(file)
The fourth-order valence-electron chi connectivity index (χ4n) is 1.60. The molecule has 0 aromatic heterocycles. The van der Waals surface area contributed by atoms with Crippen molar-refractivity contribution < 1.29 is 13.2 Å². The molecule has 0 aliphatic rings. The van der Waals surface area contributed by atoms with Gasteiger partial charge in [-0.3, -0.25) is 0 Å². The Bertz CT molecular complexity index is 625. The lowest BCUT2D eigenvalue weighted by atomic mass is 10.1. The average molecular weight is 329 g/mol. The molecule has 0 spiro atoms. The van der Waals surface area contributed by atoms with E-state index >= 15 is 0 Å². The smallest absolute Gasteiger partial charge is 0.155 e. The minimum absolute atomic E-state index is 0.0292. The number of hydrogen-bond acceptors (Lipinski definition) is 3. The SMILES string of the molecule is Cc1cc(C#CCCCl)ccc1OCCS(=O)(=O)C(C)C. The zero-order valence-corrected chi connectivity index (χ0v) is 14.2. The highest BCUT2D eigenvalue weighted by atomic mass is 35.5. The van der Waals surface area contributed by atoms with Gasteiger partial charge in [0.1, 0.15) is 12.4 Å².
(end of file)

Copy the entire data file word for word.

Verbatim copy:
The fourth-order valence-electron chi connectivity index (χ4n) is 1.60. The molecule has 0 aromatic heterocycles. The van der Waals surface area contributed by atoms with Crippen molar-refractivity contribution < 1.29 is 13.2 Å². The molecule has 0 aliphatic rings. The van der Waals surface area contributed by atoms with Gasteiger partial charge in [-0.3, -0.25) is 0 Å². The Bertz CT molecular complexity index is 625. The lowest BCUT2D eigenvalue weighted by atomic mass is 10.1. The average molecular weight is 329 g/mol. The molecule has 0 spiro atoms. The van der Waals surface area contributed by atoms with E-state index >= 15 is 0 Å². The smallest absolute Gasteiger partial charge is 0.155 e. The minimum absolute atomic E-state index is 0.0292. The number of hydrogen-bond acceptors (Lipinski definition) is 3. The SMILES string of the molecule is Cc1cc(C#CCCCl)ccc1OCCS(=O)(=O)C(C)C. The zero-order valence-corrected chi connectivity index (χ0v) is 14.2. The highest BCUT2D eigenvalue weighted by atomic mass is 35.5. The van der Waals surface area contributed by atoms with Gasteiger partial charge in [0.1, 0.15) is 12.4 Å².